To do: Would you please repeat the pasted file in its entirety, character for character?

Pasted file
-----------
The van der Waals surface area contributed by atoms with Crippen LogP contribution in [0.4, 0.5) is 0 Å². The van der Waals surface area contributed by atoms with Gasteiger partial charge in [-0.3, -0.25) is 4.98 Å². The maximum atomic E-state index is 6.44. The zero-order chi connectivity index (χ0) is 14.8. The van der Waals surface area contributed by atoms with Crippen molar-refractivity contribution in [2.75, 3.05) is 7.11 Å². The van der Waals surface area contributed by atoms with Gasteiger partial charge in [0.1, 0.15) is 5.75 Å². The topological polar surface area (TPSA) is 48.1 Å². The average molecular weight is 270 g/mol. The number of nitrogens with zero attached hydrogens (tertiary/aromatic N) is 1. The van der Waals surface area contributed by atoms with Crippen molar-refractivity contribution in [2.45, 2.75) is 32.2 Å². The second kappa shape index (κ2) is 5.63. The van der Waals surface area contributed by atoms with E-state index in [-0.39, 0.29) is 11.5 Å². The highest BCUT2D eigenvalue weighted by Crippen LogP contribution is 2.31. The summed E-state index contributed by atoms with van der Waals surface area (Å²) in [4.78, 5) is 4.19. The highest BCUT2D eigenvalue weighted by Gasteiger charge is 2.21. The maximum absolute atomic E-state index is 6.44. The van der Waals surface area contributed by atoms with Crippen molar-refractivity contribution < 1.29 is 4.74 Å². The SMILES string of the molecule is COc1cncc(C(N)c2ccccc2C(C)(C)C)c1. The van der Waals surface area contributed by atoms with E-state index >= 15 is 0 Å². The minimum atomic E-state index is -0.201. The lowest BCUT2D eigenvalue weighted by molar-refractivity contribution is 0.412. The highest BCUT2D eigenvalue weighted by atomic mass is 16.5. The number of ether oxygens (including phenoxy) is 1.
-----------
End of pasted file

The van der Waals surface area contributed by atoms with Crippen LogP contribution in [0.4, 0.5) is 0 Å². The van der Waals surface area contributed by atoms with Gasteiger partial charge in [-0.3, -0.25) is 4.98 Å². The maximum atomic E-state index is 6.44. The zero-order chi connectivity index (χ0) is 14.8. The van der Waals surface area contributed by atoms with Crippen molar-refractivity contribution in [2.75, 3.05) is 7.11 Å². The van der Waals surface area contributed by atoms with Gasteiger partial charge in [0.1, 0.15) is 5.75 Å². The topological polar surface area (TPSA) is 48.1 Å². The average molecular weight is 270 g/mol. The number of nitrogens with zero attached hydrogens (tertiary/aromatic N) is 1. The van der Waals surface area contributed by atoms with Crippen molar-refractivity contribution in [2.45, 2.75) is 32.2 Å². The second kappa shape index (κ2) is 5.63. The van der Waals surface area contributed by atoms with E-state index in [-0.39, 0.29) is 11.5 Å². The highest BCUT2D eigenvalue weighted by Crippen LogP contribution is 2.31. The summed E-state index contributed by atoms with van der Waals surface area (Å²) in [4.78, 5) is 4.19. The highest BCUT2D eigenvalue weighted by Gasteiger charge is 2.21. The maximum absolute atomic E-state index is 6.44. The van der Waals surface area contributed by atoms with Crippen molar-refractivity contribution < 1.29 is 4.74 Å². The SMILES string of the molecule is COc1cncc(C(N)c2ccccc2C(C)(C)C)c1. The van der Waals surface area contributed by atoms with E-state index >= 15 is 0 Å². The minimum atomic E-state index is -0.201. The lowest BCUT2D eigenvalue weighted by molar-refractivity contribution is 0.412. The highest BCUT2D eigenvalue weighted by atomic mass is 16.5. The number of ether oxygens (including phenoxy) is 1.